You may have been seeing a lot about TPI in your research in precision measurement, particularly concerning screws, fasteners, or pitch conversions. But what does TPI stand for? What does it mean exactly and why is it sometimes called pitch? Well, TPI stands for “threads per inch” which literally means the number of threads within each inch on a screw, a bolt, or a fastener. The thread itself is the uniform band of protruding material that helically rotates around a screw. When looking horizontally at a screw, the thread can be distinctly seen and counted. To determine the TPI of a screw, you simply count the number of threads contained within an inch of length.
In the broadly accepted Unified Screw Thread System, there are four standard sizes of threads that you ought to know. The United States, Canada, and Great Britain all accept the Unified Screw Thread System. These sizes are based on the coarseness of the thread itself which ultimately impacts the TPI of the part. First is a course thread, known as UNC; second if a fine thread, known as UNF; third is an extra fine thread, known as UNEF; and fourth is a unified special thread, known as UNS. The system comes with tables that help to calculate and convert among the different types. Just by knowing the value of the unified screw thread system, you can also know the specific threads per inch of the part.
Often what you will see in the metrology world is a bunch of numbers that refer to a particular bolt or screw and look like this: ¼”-20 x 2″. There is actually a lot of information in this string of numbers. What we have here is a screw that is a quarter inch in diameter, with a TPI of 20 (20 threads per inch), that is 2 inches in length. Knowing the TPI of a particular screw or bolt is important because it ensures that the screw or bolt will match the part you are inserting it into. Thread pitch is a phrase that is commonly seen alongside or instead of threads per inch. The thread pitch of a screw refers to the distance between two individual threads. A thread pitch measurement is used instead of TPI when referring to metric parts. Thread pitch can be converted to TPI through hand calculations, automated calculators, or standardized tables.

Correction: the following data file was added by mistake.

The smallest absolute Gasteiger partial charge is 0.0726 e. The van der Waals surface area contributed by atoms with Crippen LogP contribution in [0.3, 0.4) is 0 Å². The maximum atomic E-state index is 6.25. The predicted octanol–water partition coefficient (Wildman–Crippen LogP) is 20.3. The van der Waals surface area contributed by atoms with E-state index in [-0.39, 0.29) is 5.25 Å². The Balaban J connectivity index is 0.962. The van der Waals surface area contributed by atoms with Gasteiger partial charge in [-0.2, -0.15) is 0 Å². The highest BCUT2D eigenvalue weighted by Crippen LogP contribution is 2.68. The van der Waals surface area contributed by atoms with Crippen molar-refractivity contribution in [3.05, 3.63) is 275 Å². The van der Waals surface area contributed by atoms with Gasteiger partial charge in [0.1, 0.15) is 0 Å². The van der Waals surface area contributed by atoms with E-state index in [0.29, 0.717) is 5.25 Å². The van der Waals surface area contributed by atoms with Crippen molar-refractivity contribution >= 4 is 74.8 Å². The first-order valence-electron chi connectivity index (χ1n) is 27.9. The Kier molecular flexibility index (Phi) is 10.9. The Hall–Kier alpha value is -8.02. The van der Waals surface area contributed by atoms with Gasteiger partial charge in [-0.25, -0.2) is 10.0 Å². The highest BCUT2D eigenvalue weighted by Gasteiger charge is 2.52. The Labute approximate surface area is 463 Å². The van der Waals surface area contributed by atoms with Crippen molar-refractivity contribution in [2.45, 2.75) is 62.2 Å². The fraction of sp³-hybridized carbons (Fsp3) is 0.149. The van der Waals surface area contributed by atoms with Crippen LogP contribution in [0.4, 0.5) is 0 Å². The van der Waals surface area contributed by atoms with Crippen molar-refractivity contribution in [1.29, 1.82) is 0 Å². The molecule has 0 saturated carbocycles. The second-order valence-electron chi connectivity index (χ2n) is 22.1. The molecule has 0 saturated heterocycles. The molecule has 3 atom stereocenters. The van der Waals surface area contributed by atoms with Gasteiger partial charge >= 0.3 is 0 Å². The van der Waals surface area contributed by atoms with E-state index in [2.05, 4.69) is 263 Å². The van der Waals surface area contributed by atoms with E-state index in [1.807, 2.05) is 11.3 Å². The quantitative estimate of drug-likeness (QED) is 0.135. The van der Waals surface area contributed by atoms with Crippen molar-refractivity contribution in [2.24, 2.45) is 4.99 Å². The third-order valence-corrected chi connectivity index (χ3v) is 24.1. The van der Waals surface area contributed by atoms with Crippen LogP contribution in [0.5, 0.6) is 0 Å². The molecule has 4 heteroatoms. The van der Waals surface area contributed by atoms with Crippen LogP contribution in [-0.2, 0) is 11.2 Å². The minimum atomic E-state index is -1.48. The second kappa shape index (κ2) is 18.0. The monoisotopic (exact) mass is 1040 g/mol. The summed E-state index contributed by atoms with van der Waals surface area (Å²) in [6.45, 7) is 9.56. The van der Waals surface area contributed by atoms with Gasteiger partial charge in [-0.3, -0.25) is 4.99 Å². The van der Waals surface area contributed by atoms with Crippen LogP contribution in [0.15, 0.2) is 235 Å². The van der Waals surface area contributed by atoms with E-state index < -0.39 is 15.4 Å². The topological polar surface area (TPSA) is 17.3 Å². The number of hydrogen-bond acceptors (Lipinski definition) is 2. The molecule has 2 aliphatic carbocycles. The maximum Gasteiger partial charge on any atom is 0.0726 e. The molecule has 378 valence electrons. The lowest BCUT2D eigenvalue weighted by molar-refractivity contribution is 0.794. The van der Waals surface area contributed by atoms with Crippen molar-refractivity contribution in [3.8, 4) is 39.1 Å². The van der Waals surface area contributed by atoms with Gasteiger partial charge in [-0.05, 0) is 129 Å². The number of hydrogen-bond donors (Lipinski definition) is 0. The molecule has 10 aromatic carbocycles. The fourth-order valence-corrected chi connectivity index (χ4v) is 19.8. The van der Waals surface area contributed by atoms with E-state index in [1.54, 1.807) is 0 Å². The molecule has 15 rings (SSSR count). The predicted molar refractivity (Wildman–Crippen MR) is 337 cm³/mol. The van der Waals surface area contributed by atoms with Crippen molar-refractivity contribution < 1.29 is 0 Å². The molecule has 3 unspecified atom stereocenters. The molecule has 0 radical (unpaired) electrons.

When screws come with finer or courser threads, it will impact the TPI as well as the strengths and weaknesses of the screw itself. When a screw has a set of finer threads, more threads can fit in each inch along the screw and therefore it has a higher TPI. When a screw has a set of courser threads, not as many threads will exist in each inch of length and thus that screw will have a lower TPI. Finer threads will have larger stress areas and are therefore stronger in tension. They will also have higher shear strengths and allow for closer degrees of adjustment. Courser threads will come with a greater degree of fatigue resistance, be less likely to cross thread, and permit thicker coatings or platings.
Knowing the threads per inch, or TPI, of a screw is important for knowing that you have the right part. The TPI of a screw is the number of threads in each inch of length and can be converted to the thread pitch when working with metric parts. Every bolt or screw measurement should come with the diameter, length, and TPI. Pay attention to the TPI to ensure that you are using the right part for the right job, and grow your expertise by improving your TPI to thread pitch conversion skills.